The Max Planck Institute for Plant Breeding in Cologne is a leading European centre in plant science. It aims to utilize a wide range of genetic, genomic, cell biology, biochemical and chemical approaches to study fundamental regulatory processes in plants, and to propose how these could be exploited in plant breeding programmes. The institute employs around 350 people organised into four scientific departments as well as service groups and independent research groups. There are 28 research groups working on different aspects of plant biology in the institute. More

Aimone Porri is the SYSFLO research fellow with Prof Coupland, click to find out more about him and his project.

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Prof Robert Sablowski, John Innes Centre

Prof Robert Sablowski

The Sablowski team was initiated ten years ago and contains complementary expertise in plant molecular genetics, cell biology and biochemistry. The main focus of the research group has been on how regulatory genes control the different cellular activities required for meristem maintenance and floral organ initiation in Arabidopsis. Prof Sablowski currently co-ordinates a project that aims to model how regulatory genes control growth parameters of floral organs in Arabidopsis (ERASysBio BB/F005571/1). More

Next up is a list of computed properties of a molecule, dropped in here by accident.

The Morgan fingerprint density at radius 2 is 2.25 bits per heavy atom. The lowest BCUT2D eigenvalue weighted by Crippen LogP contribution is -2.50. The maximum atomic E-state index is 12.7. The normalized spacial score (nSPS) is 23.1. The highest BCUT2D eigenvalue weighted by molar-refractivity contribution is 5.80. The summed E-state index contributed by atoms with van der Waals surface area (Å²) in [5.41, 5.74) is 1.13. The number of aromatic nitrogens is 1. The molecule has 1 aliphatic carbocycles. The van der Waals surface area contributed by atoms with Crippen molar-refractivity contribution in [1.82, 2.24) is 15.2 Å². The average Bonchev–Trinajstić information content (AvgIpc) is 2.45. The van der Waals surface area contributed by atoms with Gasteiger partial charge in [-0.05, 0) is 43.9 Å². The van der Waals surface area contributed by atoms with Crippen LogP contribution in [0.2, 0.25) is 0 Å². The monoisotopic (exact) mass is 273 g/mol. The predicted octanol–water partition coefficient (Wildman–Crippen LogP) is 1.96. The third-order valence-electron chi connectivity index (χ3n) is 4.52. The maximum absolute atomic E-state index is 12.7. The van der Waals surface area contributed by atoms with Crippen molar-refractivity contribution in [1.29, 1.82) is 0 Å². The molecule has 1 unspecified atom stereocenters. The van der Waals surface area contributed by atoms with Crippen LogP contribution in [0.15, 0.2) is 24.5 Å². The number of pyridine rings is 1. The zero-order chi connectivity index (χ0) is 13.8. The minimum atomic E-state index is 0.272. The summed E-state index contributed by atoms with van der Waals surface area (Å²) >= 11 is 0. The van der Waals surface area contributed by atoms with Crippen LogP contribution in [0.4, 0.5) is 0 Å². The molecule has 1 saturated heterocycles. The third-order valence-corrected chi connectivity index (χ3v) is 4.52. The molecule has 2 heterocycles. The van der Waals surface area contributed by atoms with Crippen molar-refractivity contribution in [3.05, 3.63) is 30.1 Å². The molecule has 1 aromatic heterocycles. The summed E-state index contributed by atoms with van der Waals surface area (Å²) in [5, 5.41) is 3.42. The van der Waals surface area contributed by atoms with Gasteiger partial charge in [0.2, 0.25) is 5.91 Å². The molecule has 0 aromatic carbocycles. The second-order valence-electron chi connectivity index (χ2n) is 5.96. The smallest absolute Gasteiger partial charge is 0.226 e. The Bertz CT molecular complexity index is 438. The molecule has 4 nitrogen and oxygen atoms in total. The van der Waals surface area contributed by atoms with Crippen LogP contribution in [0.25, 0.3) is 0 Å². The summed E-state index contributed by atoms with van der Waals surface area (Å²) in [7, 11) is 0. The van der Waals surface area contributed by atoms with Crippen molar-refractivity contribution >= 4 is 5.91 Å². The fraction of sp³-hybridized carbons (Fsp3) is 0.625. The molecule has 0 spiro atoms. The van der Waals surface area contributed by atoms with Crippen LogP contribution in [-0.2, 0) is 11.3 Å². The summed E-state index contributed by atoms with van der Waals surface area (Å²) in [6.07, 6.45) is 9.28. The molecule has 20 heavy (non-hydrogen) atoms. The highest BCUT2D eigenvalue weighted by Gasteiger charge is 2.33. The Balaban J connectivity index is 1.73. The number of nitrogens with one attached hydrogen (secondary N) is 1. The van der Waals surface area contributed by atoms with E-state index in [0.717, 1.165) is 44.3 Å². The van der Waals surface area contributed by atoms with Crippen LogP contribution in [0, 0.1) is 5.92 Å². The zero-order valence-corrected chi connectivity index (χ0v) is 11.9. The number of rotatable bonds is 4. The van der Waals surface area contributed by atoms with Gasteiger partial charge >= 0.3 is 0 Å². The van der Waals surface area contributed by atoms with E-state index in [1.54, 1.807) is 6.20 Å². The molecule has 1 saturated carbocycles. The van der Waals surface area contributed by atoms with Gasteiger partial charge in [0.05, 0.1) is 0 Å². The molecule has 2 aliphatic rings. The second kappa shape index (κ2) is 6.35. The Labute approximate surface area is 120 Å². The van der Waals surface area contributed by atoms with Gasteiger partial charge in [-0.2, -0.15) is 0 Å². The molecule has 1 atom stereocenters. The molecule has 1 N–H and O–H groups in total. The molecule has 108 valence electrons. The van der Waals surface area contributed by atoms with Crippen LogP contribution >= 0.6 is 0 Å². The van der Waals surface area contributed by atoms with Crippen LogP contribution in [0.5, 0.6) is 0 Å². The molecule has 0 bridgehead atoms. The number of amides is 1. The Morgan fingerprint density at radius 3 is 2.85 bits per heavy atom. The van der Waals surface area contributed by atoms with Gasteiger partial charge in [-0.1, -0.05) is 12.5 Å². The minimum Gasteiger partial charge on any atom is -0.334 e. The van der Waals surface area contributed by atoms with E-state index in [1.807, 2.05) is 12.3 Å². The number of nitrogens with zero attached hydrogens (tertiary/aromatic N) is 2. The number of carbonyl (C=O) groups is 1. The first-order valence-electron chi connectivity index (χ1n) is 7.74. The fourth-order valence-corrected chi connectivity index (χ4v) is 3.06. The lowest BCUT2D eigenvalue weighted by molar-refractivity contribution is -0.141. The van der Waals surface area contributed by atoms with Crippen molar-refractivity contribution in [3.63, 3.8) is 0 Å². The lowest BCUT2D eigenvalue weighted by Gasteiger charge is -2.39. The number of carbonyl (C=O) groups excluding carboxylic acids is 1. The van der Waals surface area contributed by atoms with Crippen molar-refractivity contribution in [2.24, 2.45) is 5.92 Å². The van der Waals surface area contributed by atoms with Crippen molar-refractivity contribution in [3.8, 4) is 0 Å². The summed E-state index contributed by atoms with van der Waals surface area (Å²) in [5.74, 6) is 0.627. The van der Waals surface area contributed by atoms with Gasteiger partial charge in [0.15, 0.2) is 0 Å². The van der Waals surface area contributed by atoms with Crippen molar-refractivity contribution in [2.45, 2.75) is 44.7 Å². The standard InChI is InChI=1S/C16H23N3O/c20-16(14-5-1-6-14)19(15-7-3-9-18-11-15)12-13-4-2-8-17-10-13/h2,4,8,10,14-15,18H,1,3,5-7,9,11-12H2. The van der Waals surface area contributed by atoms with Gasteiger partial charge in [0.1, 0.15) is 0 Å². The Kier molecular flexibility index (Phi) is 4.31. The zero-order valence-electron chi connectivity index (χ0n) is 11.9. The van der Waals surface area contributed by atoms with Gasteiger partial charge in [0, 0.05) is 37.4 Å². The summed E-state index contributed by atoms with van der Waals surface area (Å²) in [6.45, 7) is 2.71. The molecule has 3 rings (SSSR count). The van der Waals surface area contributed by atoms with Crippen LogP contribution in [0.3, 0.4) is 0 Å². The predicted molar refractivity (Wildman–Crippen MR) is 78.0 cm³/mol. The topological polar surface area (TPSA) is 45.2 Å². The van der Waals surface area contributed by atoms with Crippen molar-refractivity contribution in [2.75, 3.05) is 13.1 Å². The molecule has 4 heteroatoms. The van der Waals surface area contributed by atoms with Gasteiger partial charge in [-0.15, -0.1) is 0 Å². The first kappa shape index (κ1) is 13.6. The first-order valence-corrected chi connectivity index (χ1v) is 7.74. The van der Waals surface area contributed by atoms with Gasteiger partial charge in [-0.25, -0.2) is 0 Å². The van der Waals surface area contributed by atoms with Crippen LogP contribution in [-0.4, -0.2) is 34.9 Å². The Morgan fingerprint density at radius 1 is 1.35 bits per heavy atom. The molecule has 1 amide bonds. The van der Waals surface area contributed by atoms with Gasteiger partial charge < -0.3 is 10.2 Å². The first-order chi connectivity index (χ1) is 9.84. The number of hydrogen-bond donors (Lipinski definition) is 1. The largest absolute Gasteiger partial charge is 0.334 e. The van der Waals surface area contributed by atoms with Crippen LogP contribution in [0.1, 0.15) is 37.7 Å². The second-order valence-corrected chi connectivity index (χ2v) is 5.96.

The John Innes Centre (JIC) is a leading European centre of excellence in plant and microbial science. Its mission is to carry out fundamental and strategic research, to train scientists and to make its findings available to society. The JIC employs approximately 800 scientists, support staff, visitors and students and is sponsored by nearly 50 organisations, including UK research councils, the EU, industry and charities. These resources facilitate exceptional research activities including significant investment to provide state-of-the-art platform technologies such as transcriptomics, proteomics and metabolomics with underpinning bioinformatics support. More